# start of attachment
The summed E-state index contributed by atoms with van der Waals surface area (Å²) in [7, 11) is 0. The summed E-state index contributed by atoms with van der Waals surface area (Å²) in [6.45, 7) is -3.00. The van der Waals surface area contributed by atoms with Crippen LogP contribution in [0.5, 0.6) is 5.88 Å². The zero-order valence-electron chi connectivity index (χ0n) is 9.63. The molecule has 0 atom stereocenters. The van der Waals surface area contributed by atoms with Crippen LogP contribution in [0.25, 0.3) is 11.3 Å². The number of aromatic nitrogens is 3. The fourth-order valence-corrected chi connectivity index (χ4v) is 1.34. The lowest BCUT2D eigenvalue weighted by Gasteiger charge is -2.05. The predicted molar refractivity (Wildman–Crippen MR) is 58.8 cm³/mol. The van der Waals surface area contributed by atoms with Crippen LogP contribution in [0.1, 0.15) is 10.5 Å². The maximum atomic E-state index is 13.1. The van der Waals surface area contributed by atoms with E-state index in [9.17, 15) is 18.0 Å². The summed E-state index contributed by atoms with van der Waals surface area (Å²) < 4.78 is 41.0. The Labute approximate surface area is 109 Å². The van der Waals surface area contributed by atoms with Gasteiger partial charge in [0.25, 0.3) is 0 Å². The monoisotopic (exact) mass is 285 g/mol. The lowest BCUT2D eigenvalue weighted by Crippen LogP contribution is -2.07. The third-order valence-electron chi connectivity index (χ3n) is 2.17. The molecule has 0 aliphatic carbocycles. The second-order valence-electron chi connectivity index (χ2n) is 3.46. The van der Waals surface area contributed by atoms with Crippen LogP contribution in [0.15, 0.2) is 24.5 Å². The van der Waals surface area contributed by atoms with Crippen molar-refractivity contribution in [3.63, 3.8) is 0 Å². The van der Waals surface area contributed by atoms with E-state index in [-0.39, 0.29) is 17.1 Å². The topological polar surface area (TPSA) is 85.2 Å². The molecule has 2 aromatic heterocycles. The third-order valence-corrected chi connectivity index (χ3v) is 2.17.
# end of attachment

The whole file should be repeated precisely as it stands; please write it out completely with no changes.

The summed E-state index contributed by atoms with van der Waals surface area (Å²) in [7, 11) is 0. The summed E-state index contributed by atoms with van der Waals surface area (Å²) in [6.45, 7) is -3.00. The van der Waals surface area contributed by atoms with Crippen LogP contribution in [0.5, 0.6) is 5.88 Å². The zero-order valence-electron chi connectivity index (χ0n) is 9.63. The molecule has 0 atom stereocenters. The van der Waals surface area contributed by atoms with Crippen LogP contribution in [0.25, 0.3) is 11.3 Å². The number of aromatic nitrogens is 3. The fourth-order valence-corrected chi connectivity index (χ4v) is 1.34. The lowest BCUT2D eigenvalue weighted by Gasteiger charge is -2.05. The predicted molar refractivity (Wildman–Crippen MR) is 58.8 cm³/mol. The van der Waals surface area contributed by atoms with Crippen LogP contribution in [0.1, 0.15) is 10.5 Å². The maximum atomic E-state index is 13.1. The van der Waals surface area contributed by atoms with E-state index in [9.17, 15) is 18.0 Å². The summed E-state index contributed by atoms with van der Waals surface area (Å²) < 4.78 is 41.0. The Labute approximate surface area is 109 Å². The van der Waals surface area contributed by atoms with Gasteiger partial charge in [0.25, 0.3) is 0 Å². The monoisotopic (exact) mass is 285 g/mol. The lowest BCUT2D eigenvalue weighted by Crippen LogP contribution is -2.07. The third-order valence-electron chi connectivity index (χ3n) is 2.17. The molecule has 0 aliphatic carbocycles. The second-order valence-electron chi connectivity index (χ2n) is 3.46. The van der Waals surface area contributed by atoms with Crippen LogP contribution in [0.15, 0.2) is 24.5 Å². The van der Waals surface area contributed by atoms with Crippen molar-refractivity contribution in [3.63, 3.8) is 0 Å². The van der Waals surface area contributed by atoms with E-state index in [-0.39, 0.29) is 17.1 Å². The topological polar surface area (TPSA) is 85.2 Å². The molecule has 2 aromatic heterocycles. The third-order valence-corrected chi connectivity index (χ3v) is 2.17.